Juicy Couture (1997–2014) couldn’t evolve when its cachet dried up

The $200 track suit purveyor rode celebrity butts to half a billion in sales but fell out of fashion

Paris Hilton wearing a tracksuit, plus some other Juicy Couture products

Juicy Couture emerged just as celebrity magazines like Us Weekly started featuring more photographs of stars doing mundane tasks. (PhotoNews International/Getty; Juicy Couture)

The fashion brand that brought us terry cloth and velour track suits with “Juicy” emblazoned across the butt was born in Los Angeles in 1997. It was the second effort of Pamela Skaist-Levy and Gela Nash-Taylor, who had started with a line of maternity wear called Travis Jeans. With a quick shift in name and focus, but an equally forgiving waistband, that company grew up into Juicy Couture.

Juicy Couture emerged just as celebrity-focused magazines like US Weekly started featuring more photographs of stars doing mundane tasks. As celebrities went on coffee runs, did grocery shopping and stooped to pick up after their dogs, they would often be spotted sporting Juicy attire. A pivotal moment for the brand came in 2000, when Madonna was photographed wearing a camel-coloured Juicy track suit with “Madge” embroidered on the back. The ensembles, which cost almost US$200, were soon seen on the likes of Britney Spears, Paris Hilton and Jessica Alba.

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The business Skaist-Levy and Nash-Taylor had started with just US$200 of their own money and a revolving line of credit was growing rapidly and garnering attention from major fashion companies. In 2003, Fifth & Pacific Cos. Inc., now known as Kate Spade & Co., wanted to add the velour sweatsuit to its closet and bought Juicy Couture for US$53.1 million.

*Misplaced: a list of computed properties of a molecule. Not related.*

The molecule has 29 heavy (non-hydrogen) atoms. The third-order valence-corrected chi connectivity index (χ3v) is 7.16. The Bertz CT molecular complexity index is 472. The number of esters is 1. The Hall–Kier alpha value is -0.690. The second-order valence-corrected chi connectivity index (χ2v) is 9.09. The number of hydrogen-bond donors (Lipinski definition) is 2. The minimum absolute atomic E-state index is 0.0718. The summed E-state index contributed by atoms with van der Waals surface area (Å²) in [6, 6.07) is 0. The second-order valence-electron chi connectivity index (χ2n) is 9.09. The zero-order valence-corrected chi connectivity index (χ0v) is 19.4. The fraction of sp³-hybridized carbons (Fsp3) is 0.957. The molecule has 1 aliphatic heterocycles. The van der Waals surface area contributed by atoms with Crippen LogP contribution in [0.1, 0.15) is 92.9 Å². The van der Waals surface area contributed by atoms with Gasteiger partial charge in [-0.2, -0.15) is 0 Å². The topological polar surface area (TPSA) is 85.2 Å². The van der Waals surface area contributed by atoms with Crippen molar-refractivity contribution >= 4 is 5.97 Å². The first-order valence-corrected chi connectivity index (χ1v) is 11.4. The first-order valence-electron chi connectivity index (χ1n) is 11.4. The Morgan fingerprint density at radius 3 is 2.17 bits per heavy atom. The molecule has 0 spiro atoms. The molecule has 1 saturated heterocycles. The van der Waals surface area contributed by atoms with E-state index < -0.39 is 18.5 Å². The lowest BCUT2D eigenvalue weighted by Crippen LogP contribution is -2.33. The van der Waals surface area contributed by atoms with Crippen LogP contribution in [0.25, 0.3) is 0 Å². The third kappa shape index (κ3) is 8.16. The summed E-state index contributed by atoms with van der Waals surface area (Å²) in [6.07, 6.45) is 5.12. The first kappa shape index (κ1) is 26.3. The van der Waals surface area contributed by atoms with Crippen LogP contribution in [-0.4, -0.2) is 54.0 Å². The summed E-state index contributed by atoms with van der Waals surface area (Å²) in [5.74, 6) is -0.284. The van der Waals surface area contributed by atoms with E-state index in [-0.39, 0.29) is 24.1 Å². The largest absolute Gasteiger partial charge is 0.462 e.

By 2007, the retail brand’s net sales were US$493.8 million, a 48.7% increase over the year before, and it had expanded into multiple categories, including jeans, jewelry, swimwear and footwear. But when the 2008 global recession hit, department stores—the largest part of the brand’s business—suffered. The products were pulled out of many stores; Juicy posted net sales of US$539.9 million in 2009, a 10.7% decrease from 2008. The founders of Juicy Couture departed in 2010. They told reporters at the time that they were unhappy they weren’t allowed to evolve the brand’s design, despite blinged-out velour becoming more gauche than glamorous in recent years.

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Last fall, Fifth & Pacific put Juicy Couture up for sale. They sold the rights to the brand name to the licensing company Authentic Brands Group in a cash deal worth US$195 million. All but one of Juicy Couture’s Canadian stores have shut their doors. The last outpost, an outlet location at the Vaughan Mills shopping centre in Vaughan, Ont., closed on June 30.

Juicy Couture will live on in four Canadian retail spaces and a new deal with discount retailer Kohl’s to sell its branded products beginning this fall. Next to preppy golden child Kate Spade, Juicy Couture became lacklustre, but in its glory days the bedazzled track suiter to the stars captured the zeitgeist of celebrity culture.

4 comments on “Juicy Couture (1997–2014) couldn’t evolve when its cachet dried up

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